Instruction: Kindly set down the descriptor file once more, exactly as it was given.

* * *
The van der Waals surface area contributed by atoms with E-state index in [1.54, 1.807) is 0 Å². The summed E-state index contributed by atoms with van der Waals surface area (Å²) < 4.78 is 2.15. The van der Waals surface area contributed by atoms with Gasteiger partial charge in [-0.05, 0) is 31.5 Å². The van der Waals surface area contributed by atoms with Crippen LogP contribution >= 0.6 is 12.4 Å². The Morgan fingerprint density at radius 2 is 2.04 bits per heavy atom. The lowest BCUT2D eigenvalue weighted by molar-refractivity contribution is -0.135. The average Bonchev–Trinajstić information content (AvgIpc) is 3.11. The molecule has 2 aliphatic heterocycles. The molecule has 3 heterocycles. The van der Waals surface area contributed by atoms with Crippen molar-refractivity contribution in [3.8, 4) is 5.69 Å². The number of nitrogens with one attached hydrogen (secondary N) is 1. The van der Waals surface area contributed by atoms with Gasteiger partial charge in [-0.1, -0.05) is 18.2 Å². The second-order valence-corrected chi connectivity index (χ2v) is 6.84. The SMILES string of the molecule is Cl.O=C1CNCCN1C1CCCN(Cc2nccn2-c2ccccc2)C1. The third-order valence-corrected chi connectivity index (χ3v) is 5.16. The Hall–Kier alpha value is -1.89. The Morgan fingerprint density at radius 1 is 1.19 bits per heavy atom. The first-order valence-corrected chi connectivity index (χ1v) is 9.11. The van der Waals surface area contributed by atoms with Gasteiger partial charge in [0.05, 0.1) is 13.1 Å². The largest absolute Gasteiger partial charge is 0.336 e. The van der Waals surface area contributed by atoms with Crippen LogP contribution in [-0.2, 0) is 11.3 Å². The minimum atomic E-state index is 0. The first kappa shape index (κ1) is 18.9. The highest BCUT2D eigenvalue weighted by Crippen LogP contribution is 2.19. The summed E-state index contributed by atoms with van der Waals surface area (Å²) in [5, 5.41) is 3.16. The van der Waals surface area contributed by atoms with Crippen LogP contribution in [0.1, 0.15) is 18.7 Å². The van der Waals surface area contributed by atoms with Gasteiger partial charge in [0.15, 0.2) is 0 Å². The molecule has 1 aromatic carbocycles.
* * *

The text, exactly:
The van der Waals surface area contributed by atoms with E-state index in [1.54, 1.807) is 0 Å². The summed E-state index contributed by atoms with van der Waals surface area (Å²) < 4.78 is 2.15. The van der Waals surface area contributed by atoms with Gasteiger partial charge in [-0.05, 0) is 31.5 Å². The van der Waals surface area contributed by atoms with Crippen LogP contribution >= 0.6 is 12.4 Å². The Morgan fingerprint density at radius 2 is 2.04 bits per heavy atom. The lowest BCUT2D eigenvalue weighted by molar-refractivity contribution is -0.135. The average Bonchev–Trinajstić information content (AvgIpc) is 3.11. The molecule has 2 aliphatic heterocycles. The molecule has 3 heterocycles. The van der Waals surface area contributed by atoms with Crippen molar-refractivity contribution in [3.8, 4) is 5.69 Å². The number of nitrogens with one attached hydrogen (secondary N) is 1. The van der Waals surface area contributed by atoms with Gasteiger partial charge in [-0.1, -0.05) is 18.2 Å². The second-order valence-corrected chi connectivity index (χ2v) is 6.84. The SMILES string of the molecule is Cl.O=C1CNCCN1C1CCCN(Cc2nccn2-c2ccccc2)C1. The third-order valence-corrected chi connectivity index (χ3v) is 5.16. The Hall–Kier alpha value is -1.89. The Morgan fingerprint density at radius 1 is 1.19 bits per heavy atom. The first-order valence-corrected chi connectivity index (χ1v) is 9.11. The van der Waals surface area contributed by atoms with Gasteiger partial charge in [0.05, 0.1) is 13.1 Å². The largest absolute Gasteiger partial charge is 0.336 e. The van der Waals surface area contributed by atoms with Crippen LogP contribution in [-0.2, 0) is 11.3 Å². The minimum atomic E-state index is 0. The first kappa shape index (κ1) is 18.9. The highest BCUT2D eigenvalue weighted by Crippen LogP contribution is 2.19. The summed E-state index contributed by atoms with van der Waals surface area (Å²) in [5, 5.41) is 3.16. The van der Waals surface area contributed by atoms with Crippen LogP contribution in [0.1, 0.15) is 18.7 Å². The van der Waals surface area contributed by atoms with Gasteiger partial charge in [0.15, 0.2) is 0 Å². The molecule has 1 aromatic carbocycles.